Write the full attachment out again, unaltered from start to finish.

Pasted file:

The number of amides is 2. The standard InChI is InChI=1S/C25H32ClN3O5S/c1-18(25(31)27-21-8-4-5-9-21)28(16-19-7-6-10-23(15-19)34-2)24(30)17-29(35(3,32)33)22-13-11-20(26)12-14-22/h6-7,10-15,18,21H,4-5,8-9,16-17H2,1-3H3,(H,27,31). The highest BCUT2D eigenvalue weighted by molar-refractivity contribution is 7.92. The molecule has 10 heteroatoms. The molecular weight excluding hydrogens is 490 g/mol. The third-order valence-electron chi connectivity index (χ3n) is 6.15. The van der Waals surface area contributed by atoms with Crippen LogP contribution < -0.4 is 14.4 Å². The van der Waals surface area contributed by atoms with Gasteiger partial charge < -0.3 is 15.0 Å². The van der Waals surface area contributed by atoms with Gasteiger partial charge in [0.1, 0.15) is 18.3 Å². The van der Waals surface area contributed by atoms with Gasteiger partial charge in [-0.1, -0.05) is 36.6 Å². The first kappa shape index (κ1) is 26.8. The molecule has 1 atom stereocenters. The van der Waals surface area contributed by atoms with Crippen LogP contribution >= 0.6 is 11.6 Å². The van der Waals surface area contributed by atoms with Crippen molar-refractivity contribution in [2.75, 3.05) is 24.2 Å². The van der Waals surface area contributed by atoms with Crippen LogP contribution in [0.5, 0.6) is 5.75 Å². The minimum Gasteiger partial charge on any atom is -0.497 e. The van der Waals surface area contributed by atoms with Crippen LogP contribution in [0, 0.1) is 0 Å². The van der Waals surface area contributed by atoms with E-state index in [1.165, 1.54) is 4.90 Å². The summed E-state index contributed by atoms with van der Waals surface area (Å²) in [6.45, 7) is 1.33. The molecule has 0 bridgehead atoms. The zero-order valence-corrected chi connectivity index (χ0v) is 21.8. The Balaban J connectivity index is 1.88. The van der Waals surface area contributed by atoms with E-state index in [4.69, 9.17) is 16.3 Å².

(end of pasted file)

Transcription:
The number of amides is 2. The standard InChI is InChI=1S/C25H32ClN3O5S/c1-18(25(31)27-21-8-4-5-9-21)28(16-19-7-6-10-23(15-19)34-2)24(30)17-29(35(3,32)33)22-13-11-20(26)12-14-22/h6-7,10-15,18,21H,4-5,8-9,16-17H2,1-3H3,(H,27,31). The highest BCUT2D eigenvalue weighted by molar-refractivity contribution is 7.92. The molecule has 10 heteroatoms. The molecular weight excluding hydrogens is 490 g/mol. The third-order valence-electron chi connectivity index (χ3n) is 6.15. The van der Waals surface area contributed by atoms with Crippen LogP contribution < -0.4 is 14.4 Å². The van der Waals surface area contributed by atoms with Gasteiger partial charge < -0.3 is 15.0 Å². The van der Waals surface area contributed by atoms with Gasteiger partial charge in [0.1, 0.15) is 18.3 Å². The van der Waals surface area contributed by atoms with Gasteiger partial charge in [-0.1, -0.05) is 36.6 Å². The first kappa shape index (κ1) is 26.8. The molecule has 1 atom stereocenters. The van der Waals surface area contributed by atoms with Crippen LogP contribution >= 0.6 is 11.6 Å². The van der Waals surface area contributed by atoms with Crippen molar-refractivity contribution in [2.75, 3.05) is 24.2 Å². The van der Waals surface area contributed by atoms with Crippen LogP contribution in [0.5, 0.6) is 5.75 Å². The minimum Gasteiger partial charge on any atom is -0.497 e. The van der Waals surface area contributed by atoms with Crippen LogP contribution in [0, 0.1) is 0 Å². The van der Waals surface area contributed by atoms with E-state index in [1.165, 1.54) is 4.90 Å². The summed E-state index contributed by atoms with van der Waals surface area (Å²) in [6.45, 7) is 1.33. The molecule has 0 bridgehead atoms. The zero-order valence-corrected chi connectivity index (χ0v) is 21.8. The Balaban J connectivity index is 1.88. The van der Waals surface area contributed by atoms with E-state index in [4.69, 9.17) is 16.3 Å².